Lethal jellyfish found in Malaysia waters

KUALA NERUS (Bernama) – A species of jellyfish called the Physalia, whose sting is extremely painful, has been discovered in local waters, said Universiti Malaysia Terengganu (UMT) School of Fisheries and Aquaculture Sciences lecturer Dr Mohd Fazrul Hisam Abd Aziz.

He said the local common jellyfishes are the Chiropsoides Buitendijki and Morbakka, but “last month, we received information that the Physalia – which originates from the Pacific Ocean – was spotted among some jellyfish”.

He said a few days ago he saw a few species in a mass of jellyfish in Kuala Nerus and warned that not only is this kind dangerous for bathers, it is likely the lethal Irukandji could be among them.

The factors for this probability are the release of ballast water from ships sailing through the Straits of Malacca containing harmful jellyfish, farming runoff and climate change.

“The ballast water from commercial vessels passing through the Straits of Malacca is usually sucked in from tropical countries and there’s a high risk dangerous jellyfish is taken in and set free here,” he said.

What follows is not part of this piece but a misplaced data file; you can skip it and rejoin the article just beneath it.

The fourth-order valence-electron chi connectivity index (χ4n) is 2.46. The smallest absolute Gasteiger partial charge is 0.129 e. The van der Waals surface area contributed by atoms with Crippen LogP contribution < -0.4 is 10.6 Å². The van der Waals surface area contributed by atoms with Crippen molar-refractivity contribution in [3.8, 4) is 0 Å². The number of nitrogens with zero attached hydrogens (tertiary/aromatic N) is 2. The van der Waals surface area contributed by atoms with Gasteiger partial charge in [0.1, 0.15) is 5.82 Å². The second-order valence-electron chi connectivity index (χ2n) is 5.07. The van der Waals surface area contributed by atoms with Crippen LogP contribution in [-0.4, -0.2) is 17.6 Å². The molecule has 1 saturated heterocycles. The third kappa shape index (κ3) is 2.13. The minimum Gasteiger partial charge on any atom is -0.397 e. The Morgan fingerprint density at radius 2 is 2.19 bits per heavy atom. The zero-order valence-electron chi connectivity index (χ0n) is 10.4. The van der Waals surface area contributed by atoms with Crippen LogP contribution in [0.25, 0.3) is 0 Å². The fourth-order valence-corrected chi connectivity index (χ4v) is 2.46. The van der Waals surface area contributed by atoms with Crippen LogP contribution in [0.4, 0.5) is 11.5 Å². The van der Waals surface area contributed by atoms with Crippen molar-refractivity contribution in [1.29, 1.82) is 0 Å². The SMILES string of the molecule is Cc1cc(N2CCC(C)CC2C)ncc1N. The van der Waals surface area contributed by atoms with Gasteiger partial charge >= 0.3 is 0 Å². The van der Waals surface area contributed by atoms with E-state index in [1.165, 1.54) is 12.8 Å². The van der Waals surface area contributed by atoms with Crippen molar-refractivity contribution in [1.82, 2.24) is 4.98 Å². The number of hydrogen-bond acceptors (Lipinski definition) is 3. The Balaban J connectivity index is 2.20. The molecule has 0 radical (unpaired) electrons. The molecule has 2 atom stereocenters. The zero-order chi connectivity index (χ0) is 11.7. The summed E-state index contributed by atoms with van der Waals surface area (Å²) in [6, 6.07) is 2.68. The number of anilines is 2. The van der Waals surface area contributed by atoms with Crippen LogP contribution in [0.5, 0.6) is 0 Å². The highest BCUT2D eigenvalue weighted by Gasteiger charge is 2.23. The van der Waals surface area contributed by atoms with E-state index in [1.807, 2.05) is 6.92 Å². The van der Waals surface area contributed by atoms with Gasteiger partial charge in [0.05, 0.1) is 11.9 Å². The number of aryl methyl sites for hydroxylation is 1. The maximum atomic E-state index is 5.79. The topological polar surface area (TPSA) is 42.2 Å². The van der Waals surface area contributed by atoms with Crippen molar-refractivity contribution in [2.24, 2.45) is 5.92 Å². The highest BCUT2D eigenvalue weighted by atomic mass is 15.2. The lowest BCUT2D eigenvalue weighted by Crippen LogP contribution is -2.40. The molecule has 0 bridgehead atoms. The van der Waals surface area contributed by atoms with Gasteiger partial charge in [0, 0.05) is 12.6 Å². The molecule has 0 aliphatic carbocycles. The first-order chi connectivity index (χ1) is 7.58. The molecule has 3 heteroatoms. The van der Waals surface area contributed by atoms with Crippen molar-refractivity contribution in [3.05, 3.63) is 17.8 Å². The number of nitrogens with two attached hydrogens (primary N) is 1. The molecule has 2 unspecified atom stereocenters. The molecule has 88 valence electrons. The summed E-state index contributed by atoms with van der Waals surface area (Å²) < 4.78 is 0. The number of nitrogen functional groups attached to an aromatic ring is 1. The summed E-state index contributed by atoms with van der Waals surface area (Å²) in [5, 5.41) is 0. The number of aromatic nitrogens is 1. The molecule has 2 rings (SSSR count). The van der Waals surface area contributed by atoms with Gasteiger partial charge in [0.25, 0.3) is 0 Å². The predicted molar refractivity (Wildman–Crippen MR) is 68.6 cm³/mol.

He said phosphorus and nitrogen from agricultural activities have boosted plankton growth in coastal areas and is attracting the invertebrates.

Universiti Malaysia Terengganu School of Fisheries and Aquaculture Sciences lecturer, Dr Mohd Fazrul Hisam Abd Aziz shows pictures of jellyfish. – BERNAMA

According to him, climate change is influencing the Irukandji jellyfish to go in search of a cooler location, too.

He said 10 to 20 years past, global temperatures would rise just one degree, but lately it has increased two to three degrees a year with researchers recording ocean temperatures rising some one to two degrees this year.

“So this is one reason why marine life go in search of a cool place to be, and the jellyfish is no exception,” he said.

He said the state government and authorities should identify places where large numbers of jellyfish have been discovered and put up red flags, as well as warning signboards, to protect people from going into the sea and getting stung.

He said a sting can take just three minutes to cause cardiac failure, headache, nausea, hypertension and welts.

He said vinegar reportedly inhibits venom discharge, although scientific evidence for this is still lacking.

“What you can do is rinse the affected area with sea water, get to a hospital as fast as possible and try to provide as much information as you can – like jellyfish colour and its other features – to help medical personnel treat you,” he said.